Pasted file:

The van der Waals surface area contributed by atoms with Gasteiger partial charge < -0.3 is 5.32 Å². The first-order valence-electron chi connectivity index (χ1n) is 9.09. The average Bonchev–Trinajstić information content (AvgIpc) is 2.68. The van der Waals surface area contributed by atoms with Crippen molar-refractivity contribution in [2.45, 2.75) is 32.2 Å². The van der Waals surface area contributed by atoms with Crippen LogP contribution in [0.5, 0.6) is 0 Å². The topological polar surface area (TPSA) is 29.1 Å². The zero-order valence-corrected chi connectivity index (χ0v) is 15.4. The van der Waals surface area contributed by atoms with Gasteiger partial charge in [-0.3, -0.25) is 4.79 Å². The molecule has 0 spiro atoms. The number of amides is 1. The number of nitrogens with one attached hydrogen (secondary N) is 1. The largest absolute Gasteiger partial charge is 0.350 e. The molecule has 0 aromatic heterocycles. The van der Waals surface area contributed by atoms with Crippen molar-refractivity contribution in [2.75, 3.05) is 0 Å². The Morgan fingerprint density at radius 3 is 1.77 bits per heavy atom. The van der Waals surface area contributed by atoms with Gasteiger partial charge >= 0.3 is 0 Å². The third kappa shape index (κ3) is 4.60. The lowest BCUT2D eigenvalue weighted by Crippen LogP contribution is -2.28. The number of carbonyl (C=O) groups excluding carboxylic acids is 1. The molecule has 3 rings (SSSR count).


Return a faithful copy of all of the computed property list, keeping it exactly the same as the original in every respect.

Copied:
The van der Waals surface area contributed by atoms with Gasteiger partial charge < -0.3 is 5.32 Å². The first-order valence-electron chi connectivity index (χ1n) is 9.09. The average Bonchev–Trinajstić information content (AvgIpc) is 2.68. The van der Waals surface area contributed by atoms with Crippen molar-refractivity contribution in [2.45, 2.75) is 32.2 Å². The van der Waals surface area contributed by atoms with Crippen LogP contribution in [0.5, 0.6) is 0 Å². The topological polar surface area (TPSA) is 29.1 Å². The zero-order valence-corrected chi connectivity index (χ0v) is 15.4. The van der Waals surface area contributed by atoms with Gasteiger partial charge in [-0.3, -0.25) is 4.79 Å². The molecule has 0 spiro atoms. The number of amides is 1. The number of nitrogens with one attached hydrogen (secondary N) is 1. The largest absolute Gasteiger partial charge is 0.350 e. The molecule has 0 aromatic heterocycles. The van der Waals surface area contributed by atoms with Crippen molar-refractivity contribution in [2.75, 3.05) is 0 Å². The Morgan fingerprint density at radius 3 is 1.77 bits per heavy atom. The van der Waals surface area contributed by atoms with Gasteiger partial charge >= 0.3 is 0 Å². The third kappa shape index (κ3) is 4.60. The lowest BCUT2D eigenvalue weighted by Crippen LogP contribution is -2.28. The number of carbonyl (C=O) groups excluding carboxylic acids is 1. The molecule has 3 rings (SSSR count).